A Minute with Juliette Kang, violinist

Violinist Juliette Kang of the Philadelphia Orchestra will join Maestro Bruce Hangen and the Orchestra of Indian Hill on November 14 to play Mendelssohn’s Violin Concerto. Learn why she loves the Concerto, why she misses Boston and loves Philadelphia, the composers she most loves to play, and more.

OIH_Juliette162329_750Prior to joining the Philadelphia Orchestra, you were Assistant Concertmaster with the Boston Symphony Orchestra. Do you miss Boston? How do audiences compare in Boston and Philadelphia?

I absolutely miss Boston. I lived in Brookline, and spent time regularly in Cambridge as well, and those communities as well as Boston proper have such distinctive character and spirit. I would have loved to raise my family there. The Boston Symphony’s elegant sound and expertise is something nobody would forget, and I learned so much from my experiences there. The Symphony Hall audience is so knowledgeable, that comes through even in the quietly rapt attention they give!

That being said, I spent some of my childhood in Philadelphia, and have reclaimed my heritage as a proud Philadelphian. The Fabulous Philadelphians are more than a great orchestra, we are a family and amazingly supportive of each other through thick and thin. Our audiences are passionate and appreciative and love a big heart-on-sleeves performance!

Who are your top three composers? Why?

My top three are Mozart, Ravel, and Prokofiev. Mozart is, for me, proof that a higher power exists, one that can grant genius of simplicity, beauty, humanity. Ravel’s music never fails to move my heart, and stirs up my imagination of seeing the world as an exotic and interesting, yet deeply personal place. Prokofiev also reminds me of wondrous adventures and soaring happiness, with those harmonic resolutions that are twisty and clever and so satisfying. Each one of them wrote incredible music that speaks directly to children as well, and as a parent I couldn’t thank them enough for sharing those gifts. Peter and the Wolf rocks!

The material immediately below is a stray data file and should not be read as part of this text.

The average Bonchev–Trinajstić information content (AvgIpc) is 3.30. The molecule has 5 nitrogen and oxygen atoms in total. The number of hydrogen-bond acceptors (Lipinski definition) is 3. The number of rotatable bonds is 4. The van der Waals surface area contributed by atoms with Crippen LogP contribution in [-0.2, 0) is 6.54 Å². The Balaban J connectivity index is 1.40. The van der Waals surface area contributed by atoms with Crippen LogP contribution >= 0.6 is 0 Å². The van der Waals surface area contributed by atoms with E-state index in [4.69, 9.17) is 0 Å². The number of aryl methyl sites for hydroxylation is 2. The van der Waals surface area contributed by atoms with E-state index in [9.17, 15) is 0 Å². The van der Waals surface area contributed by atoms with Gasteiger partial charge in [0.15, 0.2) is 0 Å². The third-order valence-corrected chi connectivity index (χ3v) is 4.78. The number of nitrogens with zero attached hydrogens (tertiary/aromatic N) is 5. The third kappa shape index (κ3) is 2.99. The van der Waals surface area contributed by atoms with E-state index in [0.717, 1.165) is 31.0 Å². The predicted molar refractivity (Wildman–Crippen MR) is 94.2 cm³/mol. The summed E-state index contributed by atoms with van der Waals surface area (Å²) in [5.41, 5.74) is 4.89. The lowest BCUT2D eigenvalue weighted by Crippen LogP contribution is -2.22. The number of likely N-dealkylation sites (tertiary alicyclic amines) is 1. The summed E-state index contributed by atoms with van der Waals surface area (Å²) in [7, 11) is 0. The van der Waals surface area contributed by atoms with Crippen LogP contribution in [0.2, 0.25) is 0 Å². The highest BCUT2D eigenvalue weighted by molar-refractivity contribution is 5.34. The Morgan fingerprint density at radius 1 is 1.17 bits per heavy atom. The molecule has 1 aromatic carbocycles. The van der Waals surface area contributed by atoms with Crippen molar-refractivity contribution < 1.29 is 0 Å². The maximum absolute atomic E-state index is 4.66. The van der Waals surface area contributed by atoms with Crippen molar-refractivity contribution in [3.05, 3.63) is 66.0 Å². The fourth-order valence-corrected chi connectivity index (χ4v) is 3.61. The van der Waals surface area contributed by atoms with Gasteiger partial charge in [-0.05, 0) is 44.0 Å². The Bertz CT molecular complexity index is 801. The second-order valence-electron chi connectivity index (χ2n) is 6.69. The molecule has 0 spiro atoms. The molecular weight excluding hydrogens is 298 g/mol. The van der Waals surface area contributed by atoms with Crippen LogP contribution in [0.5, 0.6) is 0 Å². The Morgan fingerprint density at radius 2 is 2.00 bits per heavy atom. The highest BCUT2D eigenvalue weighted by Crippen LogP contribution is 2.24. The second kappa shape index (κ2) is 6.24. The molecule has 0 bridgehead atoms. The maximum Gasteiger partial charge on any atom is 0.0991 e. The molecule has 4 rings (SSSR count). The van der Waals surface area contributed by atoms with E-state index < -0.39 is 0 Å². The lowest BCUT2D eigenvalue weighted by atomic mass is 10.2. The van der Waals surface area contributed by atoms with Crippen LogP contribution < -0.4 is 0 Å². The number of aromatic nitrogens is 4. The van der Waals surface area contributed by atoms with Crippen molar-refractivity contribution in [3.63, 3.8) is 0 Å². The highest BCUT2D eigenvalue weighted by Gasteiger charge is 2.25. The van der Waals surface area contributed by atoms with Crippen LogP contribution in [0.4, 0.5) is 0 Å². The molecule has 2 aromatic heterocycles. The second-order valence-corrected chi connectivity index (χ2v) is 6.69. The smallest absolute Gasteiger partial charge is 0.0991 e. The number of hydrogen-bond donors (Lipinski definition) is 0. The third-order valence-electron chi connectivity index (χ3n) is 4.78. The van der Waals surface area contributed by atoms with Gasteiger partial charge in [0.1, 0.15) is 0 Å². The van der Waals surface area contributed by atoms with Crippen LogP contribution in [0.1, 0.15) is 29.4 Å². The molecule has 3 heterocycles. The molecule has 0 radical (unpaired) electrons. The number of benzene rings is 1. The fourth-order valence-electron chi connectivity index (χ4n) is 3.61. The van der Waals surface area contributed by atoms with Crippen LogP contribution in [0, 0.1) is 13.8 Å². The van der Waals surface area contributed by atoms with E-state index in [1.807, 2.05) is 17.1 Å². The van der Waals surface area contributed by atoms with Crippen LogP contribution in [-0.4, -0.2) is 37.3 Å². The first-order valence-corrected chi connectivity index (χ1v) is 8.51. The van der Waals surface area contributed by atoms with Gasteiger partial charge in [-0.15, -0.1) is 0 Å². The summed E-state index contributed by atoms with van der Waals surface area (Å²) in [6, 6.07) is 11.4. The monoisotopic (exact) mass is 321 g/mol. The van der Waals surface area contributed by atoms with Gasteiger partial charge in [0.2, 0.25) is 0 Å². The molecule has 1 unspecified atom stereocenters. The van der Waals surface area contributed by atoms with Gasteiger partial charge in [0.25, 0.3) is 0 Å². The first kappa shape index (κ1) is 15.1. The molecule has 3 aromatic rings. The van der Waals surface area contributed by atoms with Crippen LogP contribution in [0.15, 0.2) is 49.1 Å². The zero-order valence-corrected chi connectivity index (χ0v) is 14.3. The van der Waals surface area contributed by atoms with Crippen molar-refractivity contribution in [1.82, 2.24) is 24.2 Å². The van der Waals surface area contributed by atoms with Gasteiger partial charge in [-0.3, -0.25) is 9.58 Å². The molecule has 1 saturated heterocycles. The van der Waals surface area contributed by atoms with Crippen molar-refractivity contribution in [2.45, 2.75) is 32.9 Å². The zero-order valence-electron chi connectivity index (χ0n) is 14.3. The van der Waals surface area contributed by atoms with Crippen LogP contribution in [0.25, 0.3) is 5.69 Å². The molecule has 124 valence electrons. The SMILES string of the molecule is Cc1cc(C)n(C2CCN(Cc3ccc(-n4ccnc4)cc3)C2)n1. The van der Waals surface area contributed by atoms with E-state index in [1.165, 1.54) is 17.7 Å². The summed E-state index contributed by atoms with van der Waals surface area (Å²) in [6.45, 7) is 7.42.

What is the most challenging piece you perform?

I find much of what Brahms wrote to be so thrilling to play, but difficult to imagine from the listener’s point of view. I have such respect for his music that it can be intimidating in a way, like trying to hug a well respected professor. Also, in today’s society where attention spans may be getting shorter every day, I am conscious of a desire to counter that, and show the inherent value of an expansive thought, movement, or work. Brahms’ music is full of love but can end up sounding long winded, and so I am always fighting the battle of indulging every single point of beauty vs. showing the architectural form. I am proud to be part of a wonderful chamber group, the Clarosa Piano Quartet, and we have been immersing ourselves in Brahms’ Piano Quartet in A major. It is an inspiring challenge.

Like Mendelssohn, you began playing an instrument at a young age. What about Mendelssohn inspires you? What do you love about the Violin Concerto?

Mendelssohn is so akin to Mozart, in his natural early genius for melody, harmonic interest, incredible flow. It’s really amazing how his very early works (the Octet is my favorite example, written at age 16) already show all the compositional abilities he ever needed, plus that rapturous joy of youth. The violin concerto is so pristinely perfect, I sometimes feel it can play itself and sound just as gorgeous as it does when imbued with all the personality in the world. That’s not to say it’s easy! The way he chose every note and it was the exactly right one means that the slightest smudge will mar the gloss, more than if it were one of those swashbuckling, special effects kind of pieces. To me the emotional progression from beginning to end, of early melancholy lyricism giving way to fiery anger, and times of great peace (perhaps envisioned from afar), then culminating in the elfin charm and triumph of the last movement puts this in the very highest echelon of great concertos.

Do you have children? If so, do they play an instrument? What is your number one practice tip for them?

I have two daughters, ages 9 and 4. They are both very musical, and the elder has been learning piano for 4 years. The younger is eager to start lessons on some instrument! My practice tip is to always remember the job of learning is one that takes just a few steps every day. Don’t expect perfection too soon, but do stay on a path of constantly improving some little part of playing. Sometimes it’s uphill, and sometimes it’s an easy glide. Try ending each practice session with something that makes you feel good, a great song that reminds you why music is important to you.

What’s on your ipod playlist now?

I have to say I rarely listen to recorded music! No ipod, no playlist, I love live music and I love silence as well!

Maestro Bruce Hangen and the Orchestra of Indian Hill
featuring Juliette Kang, Associate Concertmaster, Philadelphia Orchestra, violin
True Genius: All Mendelssohn
Saturday, November 14 at 7:30 pm
Littleton HS Performing Arts Center
Tickets: $20, $35, $50

Watch Juliette and her colleagues from the Philadelphia Orchestra playing perhaps their most unique concert to date!

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